It may be Phase 2 of the Bush presidency - the kinder, gentler, more-compassionate phase.
President Bush appears to be making a subtle yet significant shift in substance and tone. He's staking out decidedly moderate positions on key issues from stem cells to affirmative action. Tomorrow he'll hit the road to promote bedrock - and uncontroversial - American values and gauzy issues like character education.
After often showing the conservative side of his "compassionate conservative" philosophy for the past six months, it appears he's emphasizing the compassionate side - just as he did during the 2000 campaign.
It could be more than a fleeting change: Mr. Bush must deal with a Democratic-controlled Senate this fall over issues like patients' rights and education - and may have to move to the middle to succeed.
Presidential slides to the political center aren't unusual. President Clinton did it, from the left, after Republicans won Congress in 1994. The elder President Bush did it, from the right, in 1990 with his tax-raising budget deal. Now the younger Bush appears to be following this pattern.
"He's trying to reconnect with his inner compassionate conservative," says Marshall Wittmann, an analyst at the Hudson Institute here. In the first six months of his presidency, "he defined himself as a traditional Republican" on everything from the environment to missile defense.
But that made him lose the "distinctiveness" he developed during the 2000 campaign with his moderate tone and approach to the federal government's role in society, Mr. Wittmann says. In recent days, Bush has reasserted a more centrist approach:
On stem cells, his split-the-difference approach - allowing federal funding for research but only on existing cell lines, so no new embryos would have to be destroyed - has evoked largely muted criticism from groups on both sides.
On affirmative action, his team filed a brief on Friday with the US Supreme Court, defending a Transportation Department program that gives preference to disadvantaged firms - including those with minority owners - in the contracting process.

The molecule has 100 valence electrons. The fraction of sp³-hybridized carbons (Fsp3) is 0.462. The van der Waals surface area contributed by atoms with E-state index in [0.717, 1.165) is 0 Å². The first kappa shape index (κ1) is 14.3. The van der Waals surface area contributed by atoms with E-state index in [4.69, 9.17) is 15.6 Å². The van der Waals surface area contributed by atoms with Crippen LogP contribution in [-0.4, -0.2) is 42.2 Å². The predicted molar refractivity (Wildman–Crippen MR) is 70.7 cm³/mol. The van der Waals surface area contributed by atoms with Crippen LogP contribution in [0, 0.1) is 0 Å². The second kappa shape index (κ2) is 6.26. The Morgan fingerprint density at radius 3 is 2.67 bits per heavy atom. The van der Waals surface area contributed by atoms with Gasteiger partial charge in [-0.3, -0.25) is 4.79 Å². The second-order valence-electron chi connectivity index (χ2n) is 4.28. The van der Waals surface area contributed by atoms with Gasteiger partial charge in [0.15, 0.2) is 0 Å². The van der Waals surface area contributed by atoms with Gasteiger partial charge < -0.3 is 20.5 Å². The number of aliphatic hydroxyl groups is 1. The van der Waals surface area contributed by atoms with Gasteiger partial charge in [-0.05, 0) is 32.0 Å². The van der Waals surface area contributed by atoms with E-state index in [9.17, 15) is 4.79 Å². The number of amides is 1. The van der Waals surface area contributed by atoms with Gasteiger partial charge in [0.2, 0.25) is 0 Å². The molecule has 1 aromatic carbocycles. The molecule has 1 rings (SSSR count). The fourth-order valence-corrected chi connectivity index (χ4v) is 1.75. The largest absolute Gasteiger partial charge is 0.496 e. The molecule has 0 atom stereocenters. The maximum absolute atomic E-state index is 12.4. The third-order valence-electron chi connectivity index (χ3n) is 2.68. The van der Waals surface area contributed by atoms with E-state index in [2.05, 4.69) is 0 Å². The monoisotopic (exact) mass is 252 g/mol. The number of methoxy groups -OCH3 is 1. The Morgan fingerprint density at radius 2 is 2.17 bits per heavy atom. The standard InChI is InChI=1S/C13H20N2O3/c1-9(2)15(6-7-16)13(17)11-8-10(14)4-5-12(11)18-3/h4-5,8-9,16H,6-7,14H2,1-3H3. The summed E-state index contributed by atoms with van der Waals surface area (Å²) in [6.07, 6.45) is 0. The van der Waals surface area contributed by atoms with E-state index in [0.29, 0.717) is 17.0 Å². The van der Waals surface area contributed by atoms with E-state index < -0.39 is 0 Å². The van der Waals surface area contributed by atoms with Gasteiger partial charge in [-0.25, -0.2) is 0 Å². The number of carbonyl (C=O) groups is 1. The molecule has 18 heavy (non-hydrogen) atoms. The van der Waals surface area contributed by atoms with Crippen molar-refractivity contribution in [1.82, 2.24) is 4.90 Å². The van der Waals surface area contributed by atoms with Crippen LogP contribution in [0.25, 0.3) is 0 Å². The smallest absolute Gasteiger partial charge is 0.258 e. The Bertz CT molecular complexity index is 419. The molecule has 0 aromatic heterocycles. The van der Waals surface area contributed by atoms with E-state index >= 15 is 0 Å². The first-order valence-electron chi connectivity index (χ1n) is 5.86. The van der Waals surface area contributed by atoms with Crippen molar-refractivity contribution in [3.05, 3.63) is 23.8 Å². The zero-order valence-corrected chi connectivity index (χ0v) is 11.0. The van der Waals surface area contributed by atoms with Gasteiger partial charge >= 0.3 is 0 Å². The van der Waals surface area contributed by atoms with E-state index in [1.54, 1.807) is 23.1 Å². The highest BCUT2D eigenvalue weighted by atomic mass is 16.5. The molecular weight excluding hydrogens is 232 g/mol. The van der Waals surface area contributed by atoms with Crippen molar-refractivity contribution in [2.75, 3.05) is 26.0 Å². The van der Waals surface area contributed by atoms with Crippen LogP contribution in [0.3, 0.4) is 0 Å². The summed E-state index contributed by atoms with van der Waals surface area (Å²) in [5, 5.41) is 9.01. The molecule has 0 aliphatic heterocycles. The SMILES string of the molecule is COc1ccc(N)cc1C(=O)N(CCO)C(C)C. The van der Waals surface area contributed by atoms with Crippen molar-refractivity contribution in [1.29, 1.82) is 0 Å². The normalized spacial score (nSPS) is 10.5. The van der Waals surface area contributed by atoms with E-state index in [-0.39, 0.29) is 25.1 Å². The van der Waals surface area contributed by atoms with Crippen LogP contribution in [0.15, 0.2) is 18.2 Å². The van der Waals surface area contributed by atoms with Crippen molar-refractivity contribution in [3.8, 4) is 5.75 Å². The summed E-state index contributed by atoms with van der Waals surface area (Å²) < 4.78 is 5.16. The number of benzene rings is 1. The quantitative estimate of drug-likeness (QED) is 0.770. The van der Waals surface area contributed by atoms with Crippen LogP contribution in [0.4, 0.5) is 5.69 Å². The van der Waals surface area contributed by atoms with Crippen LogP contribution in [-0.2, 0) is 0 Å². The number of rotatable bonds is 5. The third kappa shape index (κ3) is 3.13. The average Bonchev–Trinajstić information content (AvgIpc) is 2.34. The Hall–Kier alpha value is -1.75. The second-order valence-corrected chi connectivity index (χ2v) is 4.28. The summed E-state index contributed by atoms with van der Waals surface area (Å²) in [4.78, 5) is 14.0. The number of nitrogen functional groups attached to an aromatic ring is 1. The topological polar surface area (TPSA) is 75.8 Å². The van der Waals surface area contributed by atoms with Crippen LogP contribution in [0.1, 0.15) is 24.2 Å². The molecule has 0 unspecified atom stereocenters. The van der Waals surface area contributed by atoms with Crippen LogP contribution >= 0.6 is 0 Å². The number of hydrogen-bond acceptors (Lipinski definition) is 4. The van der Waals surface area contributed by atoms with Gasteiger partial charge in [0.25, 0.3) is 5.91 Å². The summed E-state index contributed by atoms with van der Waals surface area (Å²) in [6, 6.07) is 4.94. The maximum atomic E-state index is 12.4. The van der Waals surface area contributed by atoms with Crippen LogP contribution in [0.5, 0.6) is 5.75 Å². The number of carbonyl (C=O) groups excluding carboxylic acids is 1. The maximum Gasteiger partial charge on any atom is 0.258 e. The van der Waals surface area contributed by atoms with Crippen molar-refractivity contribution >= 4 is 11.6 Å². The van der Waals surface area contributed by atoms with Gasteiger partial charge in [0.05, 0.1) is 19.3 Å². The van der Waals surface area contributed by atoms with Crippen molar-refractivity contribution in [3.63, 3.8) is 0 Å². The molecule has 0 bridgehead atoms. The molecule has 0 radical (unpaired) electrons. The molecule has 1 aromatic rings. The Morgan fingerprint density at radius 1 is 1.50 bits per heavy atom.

The Clinton administration also supported the program. The Bush move drew sharp criticism from social conservatives, who oppose affirmative action.
On immigration, he's breaking with the orthodoxy of some conservatives, too, by pursuing an open-door policy with Mexico. His proposal, among other things, includes a massive new guest-worker program that allows illegal immigrants to eventually become US citizens.
It's not unusual, of course, for presidents to alienate their party base at some point in their tenure. Bush's father, for instance, lost support from social conservatives, which led to Pat Buchanan's 1992 primary challenge and, in part, to Bush's losing the election that year.
Yet things are different almost a decade later, and that should offer some solace to the current president. "This President Bush will never face the rebellion from the right that his father suffered, because the right is far less vibrant and more divided than it used to be," says Mr. Wittmann.
Bush has worked hard to avoid his father's plight - with everything from his talk at Bob Jones University in 1999 to appointing conservative John Ashcroft as attorney general. Ironically, this may now free him to take centrist stances without as much criticism from the right. "You shore up your base so you can give them the shaft later on," says pollster John Zogby.
Bush, to be sure, won't ignore conservatives. Analysts expect the administration to look for things it can do "underneath the radar," including easing gun regulations, to mollify the right.
With his stress on "values" this month, the president will be showing both his conservative and moderate sides. Tomorrow, he ventures to Colorado to talk character education. On Wednesday, he's in New Mexico discussing education and Hispanic concerns. On the 26th in Pennsylvania, he'll become the first president to attend a Little League World Series.
Bush aides insist none of the president's recent actions represent a conscious shift to the center - just a continuation of his "compassionate conservatism."
"The president has always been a compassionate conservative," says spokesman Scott McClellan. He credits the media with distorting this fact. "Inside the Washington bubble, and with the media filter, sometimes the American people don't get to see who he really is," he says.
But others see a distinct change. And it could help woo swing voters, including parents and suburbanites, back toward Bush after they were turned off, for instance, by his refusal to sign the global-warming treaty. "There's a natural tendency of every administration to put its hardest face forward in the first few months, and then start backing off," says Christopher Arterton, a political scientist at George Washington University.
A major exception, he says, is President Reagan, who was pretty consistent in his conservatism, despite pressure even from his own aides to, for example, raise taxes in his second term.